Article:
If I was to explain the core objectives of agile software/product development (or agility) in three bullet points, I'd probably go for something like:
Glaring in its absence from these objectives is the idea of "getting more done", or "more with less", or "efficiency", yet the ability to do so is an extremely popular reason which many leaders in organisations give for "adopting agile" or "transforming ways of working".
While achieving more output often comes as a byproduct of agility, actually focusing on increasing throughput/velocity is AT ODDS with agility. Agile is about optimising for responsiveness and customer satisfaction over throughput. For effectiveness over efficiency.
In computer science, this friction and constant need for trade-off between responsiveness and throughput it called interrupt coalescing, and the concept is equally as relevant in the domain of scheduling in capacity constrained value-creation pursuits such as software product development.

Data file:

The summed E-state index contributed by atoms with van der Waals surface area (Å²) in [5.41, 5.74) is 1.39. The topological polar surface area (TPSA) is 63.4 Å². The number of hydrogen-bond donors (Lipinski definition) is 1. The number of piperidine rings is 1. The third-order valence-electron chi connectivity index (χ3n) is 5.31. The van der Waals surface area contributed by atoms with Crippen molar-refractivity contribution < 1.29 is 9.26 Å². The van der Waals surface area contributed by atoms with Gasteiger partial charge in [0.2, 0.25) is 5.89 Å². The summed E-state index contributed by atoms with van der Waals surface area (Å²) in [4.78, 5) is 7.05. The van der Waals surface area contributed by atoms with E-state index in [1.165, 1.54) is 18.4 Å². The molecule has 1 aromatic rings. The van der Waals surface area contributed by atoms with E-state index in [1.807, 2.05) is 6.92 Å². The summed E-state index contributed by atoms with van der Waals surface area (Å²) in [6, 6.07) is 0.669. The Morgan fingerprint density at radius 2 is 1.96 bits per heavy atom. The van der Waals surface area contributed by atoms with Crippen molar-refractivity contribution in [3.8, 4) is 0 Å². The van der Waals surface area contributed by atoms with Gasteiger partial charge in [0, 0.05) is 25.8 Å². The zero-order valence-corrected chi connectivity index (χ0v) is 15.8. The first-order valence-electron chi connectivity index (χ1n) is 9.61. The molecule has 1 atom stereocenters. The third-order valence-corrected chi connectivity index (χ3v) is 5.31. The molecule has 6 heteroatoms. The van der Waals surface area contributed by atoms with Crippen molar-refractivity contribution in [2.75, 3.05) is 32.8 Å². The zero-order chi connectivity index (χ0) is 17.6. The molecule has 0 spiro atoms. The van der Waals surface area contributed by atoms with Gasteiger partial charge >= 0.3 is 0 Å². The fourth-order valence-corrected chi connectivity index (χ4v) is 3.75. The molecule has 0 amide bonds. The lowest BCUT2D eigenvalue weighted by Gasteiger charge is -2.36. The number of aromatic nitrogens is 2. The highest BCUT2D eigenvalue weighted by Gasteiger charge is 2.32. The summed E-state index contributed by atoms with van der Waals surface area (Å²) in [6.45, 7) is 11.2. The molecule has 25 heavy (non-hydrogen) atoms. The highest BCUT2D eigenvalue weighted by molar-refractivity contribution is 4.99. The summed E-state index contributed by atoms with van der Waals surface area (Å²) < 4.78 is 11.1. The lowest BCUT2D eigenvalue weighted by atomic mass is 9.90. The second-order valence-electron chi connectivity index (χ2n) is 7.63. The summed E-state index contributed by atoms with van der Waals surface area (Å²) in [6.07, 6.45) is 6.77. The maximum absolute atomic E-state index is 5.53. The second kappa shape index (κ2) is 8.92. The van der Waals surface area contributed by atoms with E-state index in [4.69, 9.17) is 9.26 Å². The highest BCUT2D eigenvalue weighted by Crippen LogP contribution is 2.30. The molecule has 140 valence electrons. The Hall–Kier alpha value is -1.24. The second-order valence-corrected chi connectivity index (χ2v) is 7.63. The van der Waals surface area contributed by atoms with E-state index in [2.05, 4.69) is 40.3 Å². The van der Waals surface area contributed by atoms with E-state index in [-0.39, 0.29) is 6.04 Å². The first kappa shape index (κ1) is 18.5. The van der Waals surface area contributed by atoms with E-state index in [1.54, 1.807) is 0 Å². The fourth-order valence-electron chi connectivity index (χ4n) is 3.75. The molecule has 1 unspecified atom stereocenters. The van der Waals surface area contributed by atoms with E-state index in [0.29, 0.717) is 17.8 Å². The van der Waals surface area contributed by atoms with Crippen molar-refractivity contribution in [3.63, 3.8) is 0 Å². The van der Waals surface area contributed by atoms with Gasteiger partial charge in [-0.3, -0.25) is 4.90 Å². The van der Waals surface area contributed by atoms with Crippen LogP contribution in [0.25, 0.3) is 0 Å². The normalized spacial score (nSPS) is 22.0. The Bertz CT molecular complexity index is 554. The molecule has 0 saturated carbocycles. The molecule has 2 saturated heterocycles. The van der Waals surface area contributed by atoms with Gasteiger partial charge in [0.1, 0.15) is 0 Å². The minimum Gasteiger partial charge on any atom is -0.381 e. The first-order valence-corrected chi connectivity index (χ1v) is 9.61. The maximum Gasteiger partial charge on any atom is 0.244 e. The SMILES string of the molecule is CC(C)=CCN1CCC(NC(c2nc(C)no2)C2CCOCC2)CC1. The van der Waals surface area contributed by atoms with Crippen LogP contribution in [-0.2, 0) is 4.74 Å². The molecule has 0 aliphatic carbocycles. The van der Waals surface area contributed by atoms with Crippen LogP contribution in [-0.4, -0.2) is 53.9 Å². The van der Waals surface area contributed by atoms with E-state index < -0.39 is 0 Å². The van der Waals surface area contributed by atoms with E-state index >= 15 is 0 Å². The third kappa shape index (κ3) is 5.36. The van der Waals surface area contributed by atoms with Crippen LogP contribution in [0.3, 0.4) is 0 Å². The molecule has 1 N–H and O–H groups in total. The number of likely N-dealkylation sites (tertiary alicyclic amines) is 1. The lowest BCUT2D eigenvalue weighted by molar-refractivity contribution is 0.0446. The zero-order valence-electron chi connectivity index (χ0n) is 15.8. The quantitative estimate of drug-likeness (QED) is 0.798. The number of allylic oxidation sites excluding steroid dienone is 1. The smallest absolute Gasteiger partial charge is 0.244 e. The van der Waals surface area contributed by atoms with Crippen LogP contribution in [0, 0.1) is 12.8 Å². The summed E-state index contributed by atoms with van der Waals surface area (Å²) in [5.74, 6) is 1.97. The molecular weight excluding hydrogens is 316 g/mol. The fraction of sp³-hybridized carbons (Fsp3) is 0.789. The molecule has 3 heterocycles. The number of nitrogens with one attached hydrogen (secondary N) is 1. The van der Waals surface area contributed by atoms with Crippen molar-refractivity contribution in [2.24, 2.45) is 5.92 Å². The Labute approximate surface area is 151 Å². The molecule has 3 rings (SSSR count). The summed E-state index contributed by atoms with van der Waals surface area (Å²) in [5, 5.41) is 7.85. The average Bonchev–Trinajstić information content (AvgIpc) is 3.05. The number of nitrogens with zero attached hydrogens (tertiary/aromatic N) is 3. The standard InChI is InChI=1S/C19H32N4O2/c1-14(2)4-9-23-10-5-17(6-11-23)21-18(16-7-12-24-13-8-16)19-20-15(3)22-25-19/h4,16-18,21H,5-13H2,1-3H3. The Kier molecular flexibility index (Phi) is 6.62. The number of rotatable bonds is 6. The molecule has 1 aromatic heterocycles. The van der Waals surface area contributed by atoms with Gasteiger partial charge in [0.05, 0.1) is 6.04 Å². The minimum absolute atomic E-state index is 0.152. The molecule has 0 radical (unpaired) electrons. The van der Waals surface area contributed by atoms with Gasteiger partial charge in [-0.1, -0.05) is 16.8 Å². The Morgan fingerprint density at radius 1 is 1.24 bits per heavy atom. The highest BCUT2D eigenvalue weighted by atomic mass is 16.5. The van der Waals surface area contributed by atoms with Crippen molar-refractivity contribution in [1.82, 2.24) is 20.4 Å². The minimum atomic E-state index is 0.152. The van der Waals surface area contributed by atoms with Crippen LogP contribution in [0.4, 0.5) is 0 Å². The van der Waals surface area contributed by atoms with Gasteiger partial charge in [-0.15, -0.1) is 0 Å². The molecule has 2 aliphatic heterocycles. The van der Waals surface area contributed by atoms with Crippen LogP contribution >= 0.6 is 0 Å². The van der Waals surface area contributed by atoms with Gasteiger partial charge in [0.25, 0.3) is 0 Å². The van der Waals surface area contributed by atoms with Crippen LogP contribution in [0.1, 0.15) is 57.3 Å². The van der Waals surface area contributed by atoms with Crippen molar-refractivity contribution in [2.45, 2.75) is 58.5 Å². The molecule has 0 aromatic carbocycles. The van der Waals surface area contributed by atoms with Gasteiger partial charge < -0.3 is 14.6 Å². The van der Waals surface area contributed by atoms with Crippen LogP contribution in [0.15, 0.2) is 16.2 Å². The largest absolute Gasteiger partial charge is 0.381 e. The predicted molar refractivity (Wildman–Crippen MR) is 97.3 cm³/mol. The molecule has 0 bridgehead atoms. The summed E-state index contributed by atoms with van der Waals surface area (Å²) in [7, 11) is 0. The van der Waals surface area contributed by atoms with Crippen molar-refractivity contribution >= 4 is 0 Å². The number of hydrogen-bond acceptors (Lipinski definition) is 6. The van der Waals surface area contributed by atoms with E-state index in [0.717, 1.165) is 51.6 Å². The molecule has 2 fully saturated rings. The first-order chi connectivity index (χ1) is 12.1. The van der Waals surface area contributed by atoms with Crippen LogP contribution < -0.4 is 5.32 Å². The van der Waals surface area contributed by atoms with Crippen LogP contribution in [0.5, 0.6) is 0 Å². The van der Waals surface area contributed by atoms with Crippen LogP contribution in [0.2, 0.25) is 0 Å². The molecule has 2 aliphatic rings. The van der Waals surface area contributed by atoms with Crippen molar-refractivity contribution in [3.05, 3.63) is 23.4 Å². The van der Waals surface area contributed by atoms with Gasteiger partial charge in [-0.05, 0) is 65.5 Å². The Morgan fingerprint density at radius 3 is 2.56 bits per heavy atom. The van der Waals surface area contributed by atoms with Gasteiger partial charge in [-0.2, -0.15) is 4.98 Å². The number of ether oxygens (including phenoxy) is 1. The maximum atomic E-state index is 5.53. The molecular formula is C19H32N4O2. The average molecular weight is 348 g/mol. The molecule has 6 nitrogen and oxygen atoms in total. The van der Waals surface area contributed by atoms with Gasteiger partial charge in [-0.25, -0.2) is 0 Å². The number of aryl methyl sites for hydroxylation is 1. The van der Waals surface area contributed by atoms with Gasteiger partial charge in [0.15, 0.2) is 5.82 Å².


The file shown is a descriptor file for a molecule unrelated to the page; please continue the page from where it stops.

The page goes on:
To be clear — There's nothing inherently wrong with trying to "get more done". Improving processes by removing wasteful steps, limiting work-in-process, reducing context switching, forming cross-functional teams, synchronising dependencies, etc. enables you to increase the true available capacity of your existing people, and thus get more done. That might be a fruitful purpose, in certain contexts.
BUT — Please recognise that the pursuit of efficiency is NOT the same as agility, or agile. In fact it is in conflict. Agility requires paying very frequent attention to the customer's needs, and being ready to absorb changes in those needs into both the way you work and the work that you do. It is very easy to prove via simple simulations (and observing real life) that if you are paying 100% attention to work you are already doing — especially trying to churn out more of it — you will become unresponsive to the customer.
Among all the talk of agile, scrum, kanban, throughput, velocity and the like — Be very mindful about what you are optimising for.
And, please, call your improvement endeavours what they actually are. If you are trying to improve efficiency, call it that (and be explicit about the type of efficiency you are trying to improve — a post for another day, perhaps). Doing it under the guise of "agile" will send out mixed messages, confuse and upset people (regardless of their views or use — or not — of agile principles), and will not lead to the efficiency gains you crave.